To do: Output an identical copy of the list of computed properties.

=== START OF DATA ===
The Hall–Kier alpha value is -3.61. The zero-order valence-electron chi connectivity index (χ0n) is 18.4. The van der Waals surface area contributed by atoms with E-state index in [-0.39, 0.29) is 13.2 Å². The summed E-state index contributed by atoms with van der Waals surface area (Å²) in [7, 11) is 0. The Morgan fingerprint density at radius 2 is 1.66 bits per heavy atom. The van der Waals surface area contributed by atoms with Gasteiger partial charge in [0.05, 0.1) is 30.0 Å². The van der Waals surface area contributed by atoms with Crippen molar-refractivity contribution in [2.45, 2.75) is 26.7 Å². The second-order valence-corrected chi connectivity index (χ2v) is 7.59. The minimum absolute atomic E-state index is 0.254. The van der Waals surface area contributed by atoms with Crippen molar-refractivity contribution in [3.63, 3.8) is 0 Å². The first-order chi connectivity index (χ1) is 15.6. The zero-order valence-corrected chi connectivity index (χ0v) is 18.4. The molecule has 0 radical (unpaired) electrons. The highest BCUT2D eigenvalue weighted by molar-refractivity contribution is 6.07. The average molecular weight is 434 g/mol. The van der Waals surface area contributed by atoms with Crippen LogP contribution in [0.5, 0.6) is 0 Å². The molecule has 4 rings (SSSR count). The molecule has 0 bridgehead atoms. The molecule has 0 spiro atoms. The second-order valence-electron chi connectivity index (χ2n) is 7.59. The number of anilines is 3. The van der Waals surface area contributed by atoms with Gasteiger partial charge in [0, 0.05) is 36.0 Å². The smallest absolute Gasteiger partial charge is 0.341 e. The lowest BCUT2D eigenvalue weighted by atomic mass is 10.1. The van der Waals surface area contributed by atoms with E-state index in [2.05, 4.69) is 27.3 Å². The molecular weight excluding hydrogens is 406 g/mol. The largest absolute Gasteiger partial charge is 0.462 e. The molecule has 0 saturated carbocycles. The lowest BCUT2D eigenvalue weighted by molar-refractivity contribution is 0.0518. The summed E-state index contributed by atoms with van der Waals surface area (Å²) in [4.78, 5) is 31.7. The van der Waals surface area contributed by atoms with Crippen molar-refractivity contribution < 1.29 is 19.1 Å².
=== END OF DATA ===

The Hall–Kier alpha value is -3.61. The zero-order valence-electron chi connectivity index (χ0n) is 18.4. The van der Waals surface area contributed by atoms with E-state index in [-0.39, 0.29) is 13.2 Å². The summed E-state index contributed by atoms with van der Waals surface area (Å²) in [7, 11) is 0. The Morgan fingerprint density at radius 2 is 1.66 bits per heavy atom. The van der Waals surface area contributed by atoms with Gasteiger partial charge in [0.05, 0.1) is 30.0 Å². The van der Waals surface area contributed by atoms with Crippen molar-refractivity contribution in [2.45, 2.75) is 26.7 Å². The second-order valence-corrected chi connectivity index (χ2v) is 7.59. The minimum absolute atomic E-state index is 0.254. The van der Waals surface area contributed by atoms with Crippen molar-refractivity contribution in [3.63, 3.8) is 0 Å². The first-order chi connectivity index (χ1) is 15.6. The zero-order valence-corrected chi connectivity index (χ0v) is 18.4. The molecule has 0 radical (unpaired) electrons. The highest BCUT2D eigenvalue weighted by molar-refractivity contribution is 6.07. The average molecular weight is 434 g/mol. The van der Waals surface area contributed by atoms with Crippen LogP contribution in [0.5, 0.6) is 0 Å². The molecule has 4 rings (SSSR count). The molecule has 0 bridgehead atoms. The molecule has 0 spiro atoms. The second-order valence-electron chi connectivity index (χ2n) is 7.59. The number of anilines is 3. The van der Waals surface area contributed by atoms with Gasteiger partial charge in [0, 0.05) is 36.0 Å². The smallest absolute Gasteiger partial charge is 0.341 e. The lowest BCUT2D eigenvalue weighted by atomic mass is 10.1. The van der Waals surface area contributed by atoms with E-state index in [2.05, 4.69) is 27.3 Å². The molecular weight excluding hydrogens is 406 g/mol. The largest absolute Gasteiger partial charge is 0.462 e. The molecule has 0 saturated carbocycles. The lowest BCUT2D eigenvalue weighted by molar-refractivity contribution is 0.0518. The summed E-state index contributed by atoms with van der Waals surface area (Å²) in [4.78, 5) is 31.7. The van der Waals surface area contributed by atoms with Crippen molar-refractivity contribution < 1.29 is 19.1 Å².